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The Night Circus Paperback – July 3, 2012
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Q&A with Author Erin Morgenstern
Q. This is a lovely and unique story. Why a circus? How did this story first come to you—through a character, a plotline, an emotion?
A. The story came as a location created out of desperation. I was working on a different story altogether, one that was becoming progressively more and more boring because nothing was happening. I needed something exciting to happen and I couldn't figure out how to do it with the locations I had so I sent the characters to the circus. That circus was immediately much more interesting and eventually I abandoned that other story and its characters entirely and focused on the circus instead. What eventually became The Night Circus started from exploring that spontaneously-created location, figuring out who created it and who performed in it and what its story was.
Q. What was your inspiration for some of the amazing acts in this circus?
A. Some of them were traditional circus acts or attractions made a bit more unique, like the acrobats performing directly overhead or the carousel that doesn't simply go in circles. The Cloud Maze is a play on a climbing maze I hazily recall from childhood visits to the Boston Children's Museum. Other tents were created based on color, or lack thereof. I had a lot of dark tents and wanted something lighter and white, the Ice Garden developed from that relatively simple starting point.
Q. Do you have a favorite character?
A. It's impossible to pick a true favorite, though Poppet & Widget are very dear to my heart as they're the first of the characters to turn up in my imagination. They're also just plain fun, both individually and as a pair.
Q. What was the most challenging aspect of developing this story?
A. It didn't have a plot for a very long time. Really, my biggest challenge was finding the actual story within all the atmosphere. I had the place and the characters and the feel of the book long before it had a proper story structure to tie everything together. The novel went through a great many revisions before it figured out what it wanted to be, I tried things that didn't work and then things that sort of worked and replaced old ideas with new ones until I got it right.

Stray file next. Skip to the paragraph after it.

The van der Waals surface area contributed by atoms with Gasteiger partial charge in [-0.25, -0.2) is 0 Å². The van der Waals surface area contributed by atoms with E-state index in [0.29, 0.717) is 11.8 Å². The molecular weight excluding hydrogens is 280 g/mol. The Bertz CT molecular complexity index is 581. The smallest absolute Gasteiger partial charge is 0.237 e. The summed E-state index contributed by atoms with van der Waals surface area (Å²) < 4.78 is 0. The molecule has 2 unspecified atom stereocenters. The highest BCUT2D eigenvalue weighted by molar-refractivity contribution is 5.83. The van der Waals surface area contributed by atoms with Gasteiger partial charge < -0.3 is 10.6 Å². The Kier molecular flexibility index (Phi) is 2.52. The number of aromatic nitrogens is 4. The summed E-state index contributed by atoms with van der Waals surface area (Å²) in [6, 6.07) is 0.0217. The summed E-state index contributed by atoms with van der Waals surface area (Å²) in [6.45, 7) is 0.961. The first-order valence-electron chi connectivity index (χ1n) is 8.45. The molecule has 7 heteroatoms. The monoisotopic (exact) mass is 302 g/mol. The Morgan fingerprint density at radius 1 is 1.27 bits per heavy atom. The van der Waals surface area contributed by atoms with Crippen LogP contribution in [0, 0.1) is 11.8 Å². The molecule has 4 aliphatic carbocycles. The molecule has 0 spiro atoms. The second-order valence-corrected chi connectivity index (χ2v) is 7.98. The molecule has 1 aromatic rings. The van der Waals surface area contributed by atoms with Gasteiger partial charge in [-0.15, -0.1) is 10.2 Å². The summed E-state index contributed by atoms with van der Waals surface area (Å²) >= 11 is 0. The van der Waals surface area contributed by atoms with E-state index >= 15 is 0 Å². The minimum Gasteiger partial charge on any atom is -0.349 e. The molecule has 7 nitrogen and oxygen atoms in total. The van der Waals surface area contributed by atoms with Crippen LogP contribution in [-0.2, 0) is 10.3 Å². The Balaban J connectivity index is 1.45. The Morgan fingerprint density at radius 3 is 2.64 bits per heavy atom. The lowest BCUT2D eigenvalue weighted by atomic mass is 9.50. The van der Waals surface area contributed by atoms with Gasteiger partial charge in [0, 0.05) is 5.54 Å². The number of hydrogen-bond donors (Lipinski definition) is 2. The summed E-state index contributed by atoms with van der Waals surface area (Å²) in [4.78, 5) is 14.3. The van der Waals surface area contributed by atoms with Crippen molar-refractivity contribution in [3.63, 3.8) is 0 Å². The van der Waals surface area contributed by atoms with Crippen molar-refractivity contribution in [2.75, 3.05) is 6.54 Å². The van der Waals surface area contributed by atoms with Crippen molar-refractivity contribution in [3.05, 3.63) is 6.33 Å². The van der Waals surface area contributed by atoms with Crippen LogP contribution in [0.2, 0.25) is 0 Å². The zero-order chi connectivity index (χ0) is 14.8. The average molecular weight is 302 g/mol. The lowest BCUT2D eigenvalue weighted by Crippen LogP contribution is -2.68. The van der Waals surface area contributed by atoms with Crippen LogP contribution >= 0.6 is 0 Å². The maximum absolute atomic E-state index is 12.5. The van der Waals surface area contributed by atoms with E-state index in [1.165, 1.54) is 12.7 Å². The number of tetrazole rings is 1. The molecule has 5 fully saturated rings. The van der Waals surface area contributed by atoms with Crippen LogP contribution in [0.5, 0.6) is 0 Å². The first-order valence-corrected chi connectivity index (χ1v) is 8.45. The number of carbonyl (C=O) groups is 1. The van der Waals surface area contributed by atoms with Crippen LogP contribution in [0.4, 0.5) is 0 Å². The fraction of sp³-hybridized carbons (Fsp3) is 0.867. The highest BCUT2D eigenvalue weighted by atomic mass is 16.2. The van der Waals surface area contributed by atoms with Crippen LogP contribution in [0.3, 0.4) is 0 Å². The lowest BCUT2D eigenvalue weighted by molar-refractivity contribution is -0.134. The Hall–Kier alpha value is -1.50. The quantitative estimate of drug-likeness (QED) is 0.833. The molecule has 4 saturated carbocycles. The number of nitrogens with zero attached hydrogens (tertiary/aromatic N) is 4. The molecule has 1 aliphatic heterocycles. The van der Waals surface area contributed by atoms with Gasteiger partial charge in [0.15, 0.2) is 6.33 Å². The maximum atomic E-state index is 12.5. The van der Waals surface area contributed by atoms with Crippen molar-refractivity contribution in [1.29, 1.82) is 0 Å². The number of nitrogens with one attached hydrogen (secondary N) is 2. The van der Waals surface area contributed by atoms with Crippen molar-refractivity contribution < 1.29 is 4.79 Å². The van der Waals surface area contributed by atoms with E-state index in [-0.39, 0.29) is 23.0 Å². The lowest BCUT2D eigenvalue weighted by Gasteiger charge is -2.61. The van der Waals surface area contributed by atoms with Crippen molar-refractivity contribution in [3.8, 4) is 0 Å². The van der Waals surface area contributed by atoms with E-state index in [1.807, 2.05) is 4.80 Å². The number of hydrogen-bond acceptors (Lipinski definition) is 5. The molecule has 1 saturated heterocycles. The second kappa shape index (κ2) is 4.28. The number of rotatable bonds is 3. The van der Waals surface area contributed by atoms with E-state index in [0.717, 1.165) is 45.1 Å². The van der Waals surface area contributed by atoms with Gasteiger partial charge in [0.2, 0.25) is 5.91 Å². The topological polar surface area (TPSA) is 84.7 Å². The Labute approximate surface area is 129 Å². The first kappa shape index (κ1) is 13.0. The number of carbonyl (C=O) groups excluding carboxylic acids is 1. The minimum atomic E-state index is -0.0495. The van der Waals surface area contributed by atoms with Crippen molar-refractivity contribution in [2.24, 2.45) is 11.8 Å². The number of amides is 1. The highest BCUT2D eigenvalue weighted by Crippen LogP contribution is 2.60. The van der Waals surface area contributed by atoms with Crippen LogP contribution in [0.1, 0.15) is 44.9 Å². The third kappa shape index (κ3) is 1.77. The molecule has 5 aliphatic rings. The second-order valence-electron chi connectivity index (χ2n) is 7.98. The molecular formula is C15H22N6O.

Q. Is there an emotion that you had to spend a lot of time with that made you uncomfortable?
A. I'm an emotional sort of person in general and I have a vivid imagination, so I feel the whole spectrum of emotion strongly when I write. It's something I'm used to, though, so nothing in particular made me uncomfortable. There is a lot of frustration felt by various characters, which is not the nicest emotion to be spending a lot of time with, but it helps to drive characters to actions which bring different emotions along.
Q. Tell me about your writing life. Do you have any rituals?
A. I binge write. I think it's because I started seriously writing by participating in National Novel Writing Month, an online-based challenge to write 50,000 words in 30 days. I don't have as tight a time limit anymore but I still write in long marathon sessions and then I won't write for a while, I'm not a write-every-day writer. I go back and forth between input phases where I'm reading a lot or trying to get out and explore the world a bit and soak up inspirations and then I'll get back into output mode and write and write and write.